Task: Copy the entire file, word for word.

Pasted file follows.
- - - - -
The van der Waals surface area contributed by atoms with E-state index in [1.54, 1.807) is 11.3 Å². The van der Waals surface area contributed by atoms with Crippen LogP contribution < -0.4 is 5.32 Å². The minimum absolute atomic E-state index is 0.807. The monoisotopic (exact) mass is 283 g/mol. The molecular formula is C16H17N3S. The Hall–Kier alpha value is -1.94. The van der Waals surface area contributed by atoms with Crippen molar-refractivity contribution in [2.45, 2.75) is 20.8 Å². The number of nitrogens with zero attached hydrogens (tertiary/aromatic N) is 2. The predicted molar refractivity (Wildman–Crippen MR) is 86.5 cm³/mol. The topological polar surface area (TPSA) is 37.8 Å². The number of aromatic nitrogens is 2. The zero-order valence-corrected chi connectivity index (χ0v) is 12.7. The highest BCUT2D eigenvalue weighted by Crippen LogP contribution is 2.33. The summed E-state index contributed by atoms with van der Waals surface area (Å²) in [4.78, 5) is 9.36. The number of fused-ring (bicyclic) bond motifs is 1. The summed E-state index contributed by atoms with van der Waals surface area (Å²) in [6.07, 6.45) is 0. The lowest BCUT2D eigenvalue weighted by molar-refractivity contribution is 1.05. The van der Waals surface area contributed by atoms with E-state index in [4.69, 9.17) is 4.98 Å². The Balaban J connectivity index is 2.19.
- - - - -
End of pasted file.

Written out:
The van der Waals surface area contributed by atoms with E-state index in [1.54, 1.807) is 11.3 Å². The van der Waals surface area contributed by atoms with Crippen LogP contribution < -0.4 is 5.32 Å². The minimum absolute atomic E-state index is 0.807. The monoisotopic (exact) mass is 283 g/mol. The molecular formula is C16H17N3S. The Hall–Kier alpha value is -1.94. The van der Waals surface area contributed by atoms with Crippen molar-refractivity contribution in [2.45, 2.75) is 20.8 Å². The number of nitrogens with zero attached hydrogens (tertiary/aromatic N) is 2. The predicted molar refractivity (Wildman–Crippen MR) is 86.5 cm³/mol. The topological polar surface area (TPSA) is 37.8 Å². The number of aromatic nitrogens is 2. The zero-order valence-corrected chi connectivity index (χ0v) is 12.7. The highest BCUT2D eigenvalue weighted by Crippen LogP contribution is 2.33. The summed E-state index contributed by atoms with van der Waals surface area (Å²) in [4.78, 5) is 9.36. The number of fused-ring (bicyclic) bond motifs is 1. The summed E-state index contributed by atoms with van der Waals surface area (Å²) in [6.07, 6.45) is 0. The lowest BCUT2D eigenvalue weighted by molar-refractivity contribution is 1.05. The van der Waals surface area contributed by atoms with E-state index in [4.69, 9.17) is 4.98 Å². The Balaban J connectivity index is 2.19.